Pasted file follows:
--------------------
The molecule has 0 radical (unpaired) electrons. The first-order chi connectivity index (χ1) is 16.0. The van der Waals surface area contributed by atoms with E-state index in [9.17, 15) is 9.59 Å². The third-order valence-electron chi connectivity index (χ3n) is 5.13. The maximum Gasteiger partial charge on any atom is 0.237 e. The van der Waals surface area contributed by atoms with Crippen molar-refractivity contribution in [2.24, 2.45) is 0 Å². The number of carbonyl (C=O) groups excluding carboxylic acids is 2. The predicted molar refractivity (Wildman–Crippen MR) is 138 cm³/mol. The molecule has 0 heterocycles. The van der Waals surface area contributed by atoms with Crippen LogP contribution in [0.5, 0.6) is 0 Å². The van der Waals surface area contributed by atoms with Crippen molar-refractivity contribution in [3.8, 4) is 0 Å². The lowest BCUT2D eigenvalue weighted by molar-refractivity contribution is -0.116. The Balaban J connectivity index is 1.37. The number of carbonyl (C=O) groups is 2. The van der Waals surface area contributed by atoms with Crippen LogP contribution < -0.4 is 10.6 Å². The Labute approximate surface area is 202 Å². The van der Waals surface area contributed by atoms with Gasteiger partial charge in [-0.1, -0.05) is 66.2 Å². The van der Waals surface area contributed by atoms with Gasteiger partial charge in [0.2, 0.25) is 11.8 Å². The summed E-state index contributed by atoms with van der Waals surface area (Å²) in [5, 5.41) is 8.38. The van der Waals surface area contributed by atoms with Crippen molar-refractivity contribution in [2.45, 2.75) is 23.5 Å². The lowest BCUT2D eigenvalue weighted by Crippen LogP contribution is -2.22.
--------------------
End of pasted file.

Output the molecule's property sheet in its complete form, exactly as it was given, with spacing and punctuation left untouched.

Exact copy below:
The molecule has 0 radical (unpaired) electrons. The first-order chi connectivity index (χ1) is 16.0. The van der Waals surface area contributed by atoms with E-state index in [9.17, 15) is 9.59 Å². The third-order valence-electron chi connectivity index (χ3n) is 5.13. The maximum Gasteiger partial charge on any atom is 0.237 e. The van der Waals surface area contributed by atoms with Crippen molar-refractivity contribution in [2.24, 2.45) is 0 Å². The number of carbonyl (C=O) groups excluding carboxylic acids is 2. The predicted molar refractivity (Wildman–Crippen MR) is 138 cm³/mol. The molecule has 0 heterocycles. The van der Waals surface area contributed by atoms with Crippen LogP contribution in [0.5, 0.6) is 0 Å². The van der Waals surface area contributed by atoms with Crippen molar-refractivity contribution in [3.8, 4) is 0 Å². The lowest BCUT2D eigenvalue weighted by molar-refractivity contribution is -0.116. The Balaban J connectivity index is 1.37. The number of carbonyl (C=O) groups is 2. The van der Waals surface area contributed by atoms with Crippen LogP contribution < -0.4 is 10.6 Å². The Labute approximate surface area is 202 Å². The van der Waals surface area contributed by atoms with Gasteiger partial charge in [-0.1, -0.05) is 66.2 Å². The van der Waals surface area contributed by atoms with Gasteiger partial charge in [0.2, 0.25) is 11.8 Å². The summed E-state index contributed by atoms with van der Waals surface area (Å²) in [5, 5.41) is 8.38. The van der Waals surface area contributed by atoms with Crippen molar-refractivity contribution in [2.45, 2.75) is 23.5 Å². The lowest BCUT2D eigenvalue weighted by Crippen LogP contribution is -2.22.